The Patriots use an old-school training method that players hate, and it paid off big time in the Super Bowl

When the Atlanta Falcons faltered down the stretch of Super Bowl LI, the New England Patriots kept coming.

Over the course of the game, the Patriots ran 99 plays to the Falcons’ 49, according to CSNNE’s Phil Perry, simply wearing down the Falcons.

Conditioning can be an overlooked aspect of sports, in part because it’s hard to see and define. However, in Super Bowl LI, it ended up being the defining factor. The Falcons’ defence was tired after spending so much time chasing the Patriots, and down the stretch, they couldn’t get to Tom Brady or slow down his receivers.

The secret to the Patriots’ conditioning is a basic, old-school drill that players alluded to after the game as being a deciding factor: sprinting up a hill.

Julian Edelman, one of the game’s biggest heroes, said of the Patriots outlasting the Falcons, “We got these stupid hills in Foxborough that we have to run, like literally, until we left. We all b—- and complain about it. But hey, we do it, we put in the work, we put in the conditioning.”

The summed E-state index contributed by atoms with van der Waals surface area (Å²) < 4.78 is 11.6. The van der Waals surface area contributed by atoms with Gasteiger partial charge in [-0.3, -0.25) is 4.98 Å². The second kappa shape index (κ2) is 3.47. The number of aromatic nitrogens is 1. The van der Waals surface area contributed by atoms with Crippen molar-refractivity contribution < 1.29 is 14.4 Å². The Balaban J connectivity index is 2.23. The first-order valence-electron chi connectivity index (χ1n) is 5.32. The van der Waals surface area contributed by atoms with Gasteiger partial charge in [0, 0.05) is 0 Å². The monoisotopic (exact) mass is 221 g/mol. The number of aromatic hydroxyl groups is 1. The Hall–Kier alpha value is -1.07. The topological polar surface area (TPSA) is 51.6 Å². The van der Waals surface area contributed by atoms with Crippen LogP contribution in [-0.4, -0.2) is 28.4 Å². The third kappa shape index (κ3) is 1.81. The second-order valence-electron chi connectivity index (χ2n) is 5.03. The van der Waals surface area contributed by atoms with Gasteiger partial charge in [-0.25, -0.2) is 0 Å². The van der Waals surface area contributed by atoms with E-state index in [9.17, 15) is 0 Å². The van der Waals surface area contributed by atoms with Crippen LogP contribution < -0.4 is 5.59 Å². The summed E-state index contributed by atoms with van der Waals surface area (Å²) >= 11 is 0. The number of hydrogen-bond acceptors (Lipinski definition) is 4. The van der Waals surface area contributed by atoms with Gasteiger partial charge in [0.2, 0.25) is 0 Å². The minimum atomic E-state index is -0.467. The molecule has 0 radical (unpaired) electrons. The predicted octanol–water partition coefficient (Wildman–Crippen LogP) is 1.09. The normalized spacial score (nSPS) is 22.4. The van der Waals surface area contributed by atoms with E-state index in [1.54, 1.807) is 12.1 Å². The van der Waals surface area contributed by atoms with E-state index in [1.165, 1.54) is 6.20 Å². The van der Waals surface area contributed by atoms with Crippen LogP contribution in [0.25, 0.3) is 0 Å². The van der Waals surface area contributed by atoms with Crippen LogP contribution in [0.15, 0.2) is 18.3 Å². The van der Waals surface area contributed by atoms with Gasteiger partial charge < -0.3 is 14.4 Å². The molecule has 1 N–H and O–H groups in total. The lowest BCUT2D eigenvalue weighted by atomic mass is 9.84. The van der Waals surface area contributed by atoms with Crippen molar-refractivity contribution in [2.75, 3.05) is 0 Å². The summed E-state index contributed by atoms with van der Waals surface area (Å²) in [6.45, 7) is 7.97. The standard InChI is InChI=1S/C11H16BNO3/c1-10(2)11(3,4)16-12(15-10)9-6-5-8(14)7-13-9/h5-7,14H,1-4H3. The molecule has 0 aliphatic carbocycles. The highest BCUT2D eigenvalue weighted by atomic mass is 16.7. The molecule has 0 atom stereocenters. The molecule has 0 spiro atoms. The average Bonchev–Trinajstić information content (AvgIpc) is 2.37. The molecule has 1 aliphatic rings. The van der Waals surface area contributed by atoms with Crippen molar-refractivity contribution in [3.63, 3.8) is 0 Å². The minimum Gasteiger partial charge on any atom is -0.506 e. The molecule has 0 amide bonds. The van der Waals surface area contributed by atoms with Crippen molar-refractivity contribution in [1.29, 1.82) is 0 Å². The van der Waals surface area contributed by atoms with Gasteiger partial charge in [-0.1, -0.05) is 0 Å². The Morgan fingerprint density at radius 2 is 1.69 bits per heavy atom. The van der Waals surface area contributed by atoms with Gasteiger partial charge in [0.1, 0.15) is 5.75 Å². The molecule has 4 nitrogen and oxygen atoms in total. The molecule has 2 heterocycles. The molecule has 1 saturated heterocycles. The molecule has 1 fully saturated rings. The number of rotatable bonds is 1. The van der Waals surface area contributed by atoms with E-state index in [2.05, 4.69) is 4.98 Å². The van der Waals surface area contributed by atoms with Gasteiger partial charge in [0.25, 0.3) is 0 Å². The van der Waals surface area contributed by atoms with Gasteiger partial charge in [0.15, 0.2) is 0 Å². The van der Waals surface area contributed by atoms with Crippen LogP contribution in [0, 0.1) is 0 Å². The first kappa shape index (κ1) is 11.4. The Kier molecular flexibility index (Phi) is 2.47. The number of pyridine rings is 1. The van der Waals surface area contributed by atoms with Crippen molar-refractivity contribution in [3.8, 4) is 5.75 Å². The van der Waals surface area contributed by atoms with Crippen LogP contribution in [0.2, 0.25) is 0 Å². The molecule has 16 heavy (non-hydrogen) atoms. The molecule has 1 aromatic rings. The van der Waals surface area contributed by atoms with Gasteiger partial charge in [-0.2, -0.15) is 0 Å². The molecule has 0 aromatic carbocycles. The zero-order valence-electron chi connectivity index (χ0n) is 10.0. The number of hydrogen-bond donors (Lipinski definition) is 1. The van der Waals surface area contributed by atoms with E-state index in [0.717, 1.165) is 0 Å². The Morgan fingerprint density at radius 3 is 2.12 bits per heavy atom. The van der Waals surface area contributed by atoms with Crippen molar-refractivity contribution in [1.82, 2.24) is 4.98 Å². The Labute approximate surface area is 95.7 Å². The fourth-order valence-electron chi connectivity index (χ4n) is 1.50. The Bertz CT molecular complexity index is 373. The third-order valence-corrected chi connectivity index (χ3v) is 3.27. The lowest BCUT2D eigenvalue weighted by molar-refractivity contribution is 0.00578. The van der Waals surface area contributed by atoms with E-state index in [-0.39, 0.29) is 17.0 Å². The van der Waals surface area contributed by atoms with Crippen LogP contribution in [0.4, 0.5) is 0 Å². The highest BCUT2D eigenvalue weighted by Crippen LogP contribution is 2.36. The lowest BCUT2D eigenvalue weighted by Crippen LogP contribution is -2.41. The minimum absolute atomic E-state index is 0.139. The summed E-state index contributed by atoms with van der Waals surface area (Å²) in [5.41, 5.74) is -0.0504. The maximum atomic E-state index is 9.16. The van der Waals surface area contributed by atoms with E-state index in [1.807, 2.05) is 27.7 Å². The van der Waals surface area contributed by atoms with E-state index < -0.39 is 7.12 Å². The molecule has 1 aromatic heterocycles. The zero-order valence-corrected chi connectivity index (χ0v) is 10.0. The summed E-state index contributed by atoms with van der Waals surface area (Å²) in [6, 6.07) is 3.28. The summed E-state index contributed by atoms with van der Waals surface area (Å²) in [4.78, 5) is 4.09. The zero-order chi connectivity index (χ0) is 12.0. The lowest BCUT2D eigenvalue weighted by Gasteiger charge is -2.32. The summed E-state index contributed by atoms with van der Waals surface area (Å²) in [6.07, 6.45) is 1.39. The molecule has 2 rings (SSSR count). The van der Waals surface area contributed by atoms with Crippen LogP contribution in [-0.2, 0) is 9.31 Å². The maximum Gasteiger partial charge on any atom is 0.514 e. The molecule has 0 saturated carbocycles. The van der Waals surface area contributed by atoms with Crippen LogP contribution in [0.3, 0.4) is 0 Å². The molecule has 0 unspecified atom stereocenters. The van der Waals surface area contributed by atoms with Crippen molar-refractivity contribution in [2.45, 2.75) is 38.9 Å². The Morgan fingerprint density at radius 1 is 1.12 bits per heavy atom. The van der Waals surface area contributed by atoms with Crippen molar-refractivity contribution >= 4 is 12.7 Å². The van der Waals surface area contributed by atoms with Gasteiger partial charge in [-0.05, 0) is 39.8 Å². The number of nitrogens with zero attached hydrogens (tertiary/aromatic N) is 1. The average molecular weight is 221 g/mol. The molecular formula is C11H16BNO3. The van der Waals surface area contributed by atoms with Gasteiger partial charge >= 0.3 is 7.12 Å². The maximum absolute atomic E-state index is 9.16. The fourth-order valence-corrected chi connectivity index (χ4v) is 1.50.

As Perry documented in July, the hills behind the Gillette Stadium are a big part of the Patriots’ training. There are two separate hills, according to Perry: “One is 20 yards long and steep. The other is 60 yards long and features more of a gradual incline.” They are both finely manicured with five-yard lines so players know the distance left to run.

The Patriots, of course, run these hills in training camp, but apparently, they were running them up until the week before the Super Bowl.

“We were running the hill last week,” tight end Martellus Bennett said. “And I was like, who runs the hill in week 23? Guys were tired, but guys got out there, they ran full speed up the hill. We’re just a team that works.”

It’s not a fun task for the players. Wide receiver Danny Amendola told Perry “It’s a beast, for sure,” while tackle Nate Solder compared it to taking medicine.

However, the basic act of sprinting up the incline helps players. director of player personnel Nick Caserio told Sirius XM Radio over the summer, “That hill’s great. That hill gets them in shape pretty quickly. Those guys don’t like it, but they will probably in the fourth quarter realise it’s worthwhile.”

While sports science is improving across nearly every sport, it seems very natural that the Patriots’ best training method is one that any person could do if they’re near a hill.

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